Mississippi Senator Endorses Trump the Night Before His Arraignment

Mississippi Senator Endorses Trump the Night Before His Arraignment
Sen. Cindy Hyde-Smith (R-Miss.) speaks alongside President Donald Trump during a "Keep America Great" campaign rally at BancorpSouth Arena on November 1, 2019 in Tupelo, Mississippi. Trump is campaigning in Mississippi ahead of a state gubernatorial election where Republican Tate Reeves is in a close race with Democrat Jim Hood. Reeves won the election. (Photo by Brandon Dill/Getty Images)
Matt McGregor

Sen. Cindy Hyde-Smith (R-Miss.) threw her support behind former President Donald Trump’s 2024 presidential bid on the evening of April 3, the day before Trump’s arraignment.

Hyde, who became the first woman to represent Mississippi when she was sworn into Congress in 2018, was formerly a Democrat who switched parties in 2010.

She called the prosecution of Trump “a political stunt by a prosecutor whose campaign was funded by George Soros,” referring to the left-wing billionaire financier.

“That charade is all about self-promotion by the prosecutor and has nothing to do with justice,” Hyde-Smith said in a statement on Twitter. “I believe the whole affair will backfire on the prosecutor and Democrats.”

According to The Hill, Hyde-Smith joins six other Republican senators in their endorsement of Trump’s campaign.

Sens. Lindsey Graham (R-S.C.), Tommy Tuberville (R-Ala.), Markwayne Mullin (R-Okla.), Eric Schmitt (R-Mo.), and J.D. Vance (R-Ohio) have all made similar endorsements.

On Friday, Graham called the indictment “shocking, dangerous, and one of the most irresponsible decisions in American history by any prosecutor.”

Hyde-Smith went on to promote Trump’s policies that she said improved America, such as his securing of the U.S.-Mexico border.

Trump, she said, cut taxes, appointed conservative judges, increased wages, and made the country energy independent, in addition to cultivating a healthy economy and garnering respect from nations around the world.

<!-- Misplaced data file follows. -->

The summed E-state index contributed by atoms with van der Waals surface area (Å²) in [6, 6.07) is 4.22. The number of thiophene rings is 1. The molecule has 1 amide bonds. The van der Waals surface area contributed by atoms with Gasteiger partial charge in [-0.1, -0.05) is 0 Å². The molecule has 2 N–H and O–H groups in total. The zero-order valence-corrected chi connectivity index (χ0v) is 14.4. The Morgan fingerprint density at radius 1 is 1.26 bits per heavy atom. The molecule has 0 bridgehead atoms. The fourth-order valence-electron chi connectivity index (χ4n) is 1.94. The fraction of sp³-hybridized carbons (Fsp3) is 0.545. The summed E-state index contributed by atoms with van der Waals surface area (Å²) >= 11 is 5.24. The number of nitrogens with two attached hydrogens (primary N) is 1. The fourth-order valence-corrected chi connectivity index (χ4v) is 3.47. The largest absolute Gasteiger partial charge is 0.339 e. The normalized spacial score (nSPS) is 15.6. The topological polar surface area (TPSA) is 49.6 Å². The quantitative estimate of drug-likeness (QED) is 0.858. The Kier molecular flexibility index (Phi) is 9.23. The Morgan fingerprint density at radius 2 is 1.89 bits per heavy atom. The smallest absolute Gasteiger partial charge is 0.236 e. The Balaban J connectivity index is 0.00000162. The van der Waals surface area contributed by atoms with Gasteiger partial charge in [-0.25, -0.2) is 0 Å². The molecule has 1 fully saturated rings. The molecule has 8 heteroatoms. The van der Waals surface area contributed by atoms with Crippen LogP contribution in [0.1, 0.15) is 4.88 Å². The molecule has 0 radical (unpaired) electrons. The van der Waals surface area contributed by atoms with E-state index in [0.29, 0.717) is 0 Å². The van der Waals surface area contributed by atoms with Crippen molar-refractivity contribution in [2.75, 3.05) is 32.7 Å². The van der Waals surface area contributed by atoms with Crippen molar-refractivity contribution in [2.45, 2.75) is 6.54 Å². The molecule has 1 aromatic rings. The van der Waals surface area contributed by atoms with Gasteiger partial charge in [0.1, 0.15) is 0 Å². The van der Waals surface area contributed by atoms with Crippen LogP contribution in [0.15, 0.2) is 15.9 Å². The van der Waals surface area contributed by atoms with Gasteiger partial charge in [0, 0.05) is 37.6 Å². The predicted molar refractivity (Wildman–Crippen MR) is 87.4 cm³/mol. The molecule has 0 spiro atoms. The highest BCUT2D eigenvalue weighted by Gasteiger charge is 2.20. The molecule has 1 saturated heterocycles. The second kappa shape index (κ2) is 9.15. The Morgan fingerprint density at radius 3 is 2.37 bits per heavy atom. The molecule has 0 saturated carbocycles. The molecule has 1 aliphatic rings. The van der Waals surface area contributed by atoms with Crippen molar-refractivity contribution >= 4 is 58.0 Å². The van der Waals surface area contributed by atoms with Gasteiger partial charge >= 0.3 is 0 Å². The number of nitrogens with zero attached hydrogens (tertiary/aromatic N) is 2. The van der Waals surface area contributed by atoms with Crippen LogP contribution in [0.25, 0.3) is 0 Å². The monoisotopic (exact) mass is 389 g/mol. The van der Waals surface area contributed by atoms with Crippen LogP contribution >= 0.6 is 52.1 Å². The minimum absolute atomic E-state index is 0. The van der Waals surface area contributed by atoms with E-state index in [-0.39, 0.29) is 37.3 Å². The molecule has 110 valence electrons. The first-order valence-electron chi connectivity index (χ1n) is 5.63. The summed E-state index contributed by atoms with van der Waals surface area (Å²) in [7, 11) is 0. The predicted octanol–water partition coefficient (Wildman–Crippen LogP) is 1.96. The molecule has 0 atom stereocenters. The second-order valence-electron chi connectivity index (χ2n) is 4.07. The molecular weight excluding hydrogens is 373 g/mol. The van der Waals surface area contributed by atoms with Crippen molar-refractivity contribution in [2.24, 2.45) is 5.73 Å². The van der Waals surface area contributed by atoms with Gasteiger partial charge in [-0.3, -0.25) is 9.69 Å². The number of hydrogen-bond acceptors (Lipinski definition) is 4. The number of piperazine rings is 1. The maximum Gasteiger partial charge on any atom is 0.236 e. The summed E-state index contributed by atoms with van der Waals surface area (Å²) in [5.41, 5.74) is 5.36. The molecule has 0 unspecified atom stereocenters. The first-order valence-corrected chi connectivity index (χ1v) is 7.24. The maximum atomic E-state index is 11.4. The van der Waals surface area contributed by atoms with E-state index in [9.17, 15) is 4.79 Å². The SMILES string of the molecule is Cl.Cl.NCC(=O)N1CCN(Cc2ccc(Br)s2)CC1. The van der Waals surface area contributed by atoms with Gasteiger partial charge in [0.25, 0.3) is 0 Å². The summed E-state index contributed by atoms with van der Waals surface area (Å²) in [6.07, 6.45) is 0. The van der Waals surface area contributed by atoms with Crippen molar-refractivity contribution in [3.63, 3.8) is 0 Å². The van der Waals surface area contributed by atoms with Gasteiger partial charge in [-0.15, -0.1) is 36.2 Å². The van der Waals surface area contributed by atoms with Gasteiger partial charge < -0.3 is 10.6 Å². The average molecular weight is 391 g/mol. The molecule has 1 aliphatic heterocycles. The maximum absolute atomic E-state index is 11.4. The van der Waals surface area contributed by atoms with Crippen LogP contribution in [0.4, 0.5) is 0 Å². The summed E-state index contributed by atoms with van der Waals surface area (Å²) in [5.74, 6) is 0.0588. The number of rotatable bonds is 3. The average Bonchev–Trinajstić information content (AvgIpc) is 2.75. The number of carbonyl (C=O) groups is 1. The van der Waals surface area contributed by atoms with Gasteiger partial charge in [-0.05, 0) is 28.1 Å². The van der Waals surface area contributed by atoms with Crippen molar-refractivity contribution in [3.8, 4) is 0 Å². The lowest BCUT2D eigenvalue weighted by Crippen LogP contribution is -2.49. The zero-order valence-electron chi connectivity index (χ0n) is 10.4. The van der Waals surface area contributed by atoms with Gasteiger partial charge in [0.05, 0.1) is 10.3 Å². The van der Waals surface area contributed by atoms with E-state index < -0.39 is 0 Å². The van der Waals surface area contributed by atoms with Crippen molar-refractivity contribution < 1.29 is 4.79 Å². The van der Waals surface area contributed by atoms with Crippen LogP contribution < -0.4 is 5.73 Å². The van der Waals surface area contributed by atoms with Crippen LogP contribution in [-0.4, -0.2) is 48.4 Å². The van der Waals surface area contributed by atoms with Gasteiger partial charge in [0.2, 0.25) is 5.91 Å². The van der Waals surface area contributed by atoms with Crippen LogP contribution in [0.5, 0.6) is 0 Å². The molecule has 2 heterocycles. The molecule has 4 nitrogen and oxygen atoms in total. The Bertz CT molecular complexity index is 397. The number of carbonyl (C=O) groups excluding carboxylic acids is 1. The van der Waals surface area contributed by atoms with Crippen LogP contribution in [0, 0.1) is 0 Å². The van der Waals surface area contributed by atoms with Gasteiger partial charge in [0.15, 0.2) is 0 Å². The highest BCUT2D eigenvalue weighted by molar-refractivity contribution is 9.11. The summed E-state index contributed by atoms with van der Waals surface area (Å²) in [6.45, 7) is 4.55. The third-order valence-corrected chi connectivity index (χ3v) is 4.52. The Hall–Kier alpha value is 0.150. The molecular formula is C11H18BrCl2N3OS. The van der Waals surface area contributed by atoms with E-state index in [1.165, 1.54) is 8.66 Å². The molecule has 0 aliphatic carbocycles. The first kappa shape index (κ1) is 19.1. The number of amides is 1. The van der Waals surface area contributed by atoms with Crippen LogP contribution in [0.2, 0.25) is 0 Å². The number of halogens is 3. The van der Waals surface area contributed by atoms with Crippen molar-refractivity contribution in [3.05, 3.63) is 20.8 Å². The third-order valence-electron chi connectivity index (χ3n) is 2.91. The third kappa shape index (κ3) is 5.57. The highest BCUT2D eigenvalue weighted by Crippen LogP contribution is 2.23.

“I support a return to those policies and to President Trump’s effective leadership,” Hyde-Smith said.

She added that the former president has also “been attentive to the needs of Mississippi,” making several trips to the Magnolia state.

“Therefore, I am endorsing Donald J. Trump for another term in the White House and will be working to assist him in winning the Republican nomination for President in 2024,” Hyde-Smith said.

Campaign Fundraising Skyrockets

The Make American Great Again Inc. political action committee announced that fundraising for Trump’s campaign has skyrocketed to $7 million in the three days since Manhattan District Attorney Alvin Bragg voted on Thursday to indict.

Twenty-five percent of the donations came from first-time donors, the committee said.

“This incredible surge of grassroots contributions confirms that the American people see the indictment of President Trump as a disgraceful weaponization of our justice system by a Soros-funded prosecutor,” the committee said.

The Manhattan district attorney’s office has been investigating what it alleges to be Trump’s hush-money scheme involving his personal attorney Michael Cohen paying $130,000 to adult performer Stormy Daniels weeks before the 2016 presidential election.

It is alleged that the money was to bribe Daniels to remain silent about an alleged affair with Trump over a decade prior, which Trump denies happened.

Bragg’s motives for the indictment have been called into question by Republicans considering Bragg’s connection to Soros, who is known for funding left-wing prosecutors and political candidates.

Though Soros denied having a connection to Bragg, according to Open Secrets, in May 2021 Soros donated $1 million to the Color of Change—political action committee that pledged over $1 million to an independent expenditure campaign to support Bragg.

Trump, now the first president to ever face criminal charges, pleaded not guilty to 34 felony criminal charges of falsifying business records and is expected to give a public statement tonight.

Tom Ozimek and Jana J. Pruet contributed to this report.
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